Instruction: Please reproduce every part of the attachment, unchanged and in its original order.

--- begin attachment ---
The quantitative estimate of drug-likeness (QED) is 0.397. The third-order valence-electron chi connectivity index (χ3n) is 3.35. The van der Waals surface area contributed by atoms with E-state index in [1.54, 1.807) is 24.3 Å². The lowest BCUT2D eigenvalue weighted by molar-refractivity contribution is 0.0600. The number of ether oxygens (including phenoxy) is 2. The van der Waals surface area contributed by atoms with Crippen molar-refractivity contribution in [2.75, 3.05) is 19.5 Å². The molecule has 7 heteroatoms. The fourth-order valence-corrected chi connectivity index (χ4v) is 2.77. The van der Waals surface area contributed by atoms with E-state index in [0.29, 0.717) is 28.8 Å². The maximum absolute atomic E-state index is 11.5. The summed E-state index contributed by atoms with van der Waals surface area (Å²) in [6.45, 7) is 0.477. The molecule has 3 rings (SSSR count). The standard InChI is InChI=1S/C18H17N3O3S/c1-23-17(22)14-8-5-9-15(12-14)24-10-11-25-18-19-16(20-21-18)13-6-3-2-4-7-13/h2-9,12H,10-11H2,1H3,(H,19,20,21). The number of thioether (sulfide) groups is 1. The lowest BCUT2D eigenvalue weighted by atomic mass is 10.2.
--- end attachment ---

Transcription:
The quantitative estimate of drug-likeness (QED) is 0.397. The third-order valence-electron chi connectivity index (χ3n) is 3.35. The van der Waals surface area contributed by atoms with E-state index in [1.54, 1.807) is 24.3 Å². The lowest BCUT2D eigenvalue weighted by molar-refractivity contribution is 0.0600. The number of ether oxygens (including phenoxy) is 2. The van der Waals surface area contributed by atoms with Crippen molar-refractivity contribution in [2.75, 3.05) is 19.5 Å². The molecule has 7 heteroatoms. The fourth-order valence-corrected chi connectivity index (χ4v) is 2.77. The van der Waals surface area contributed by atoms with E-state index in [0.29, 0.717) is 28.8 Å². The maximum absolute atomic E-state index is 11.5. The summed E-state index contributed by atoms with van der Waals surface area (Å²) in [6.45, 7) is 0.477. The molecule has 3 rings (SSSR count). The standard InChI is InChI=1S/C18H17N3O3S/c1-23-17(22)14-8-5-9-15(12-14)24-10-11-25-18-19-16(20-21-18)13-6-3-2-4-7-13/h2-9,12H,10-11H2,1H3,(H,19,20,21). The number of thioether (sulfide) groups is 1. The lowest BCUT2D eigenvalue weighted by atomic mass is 10.2.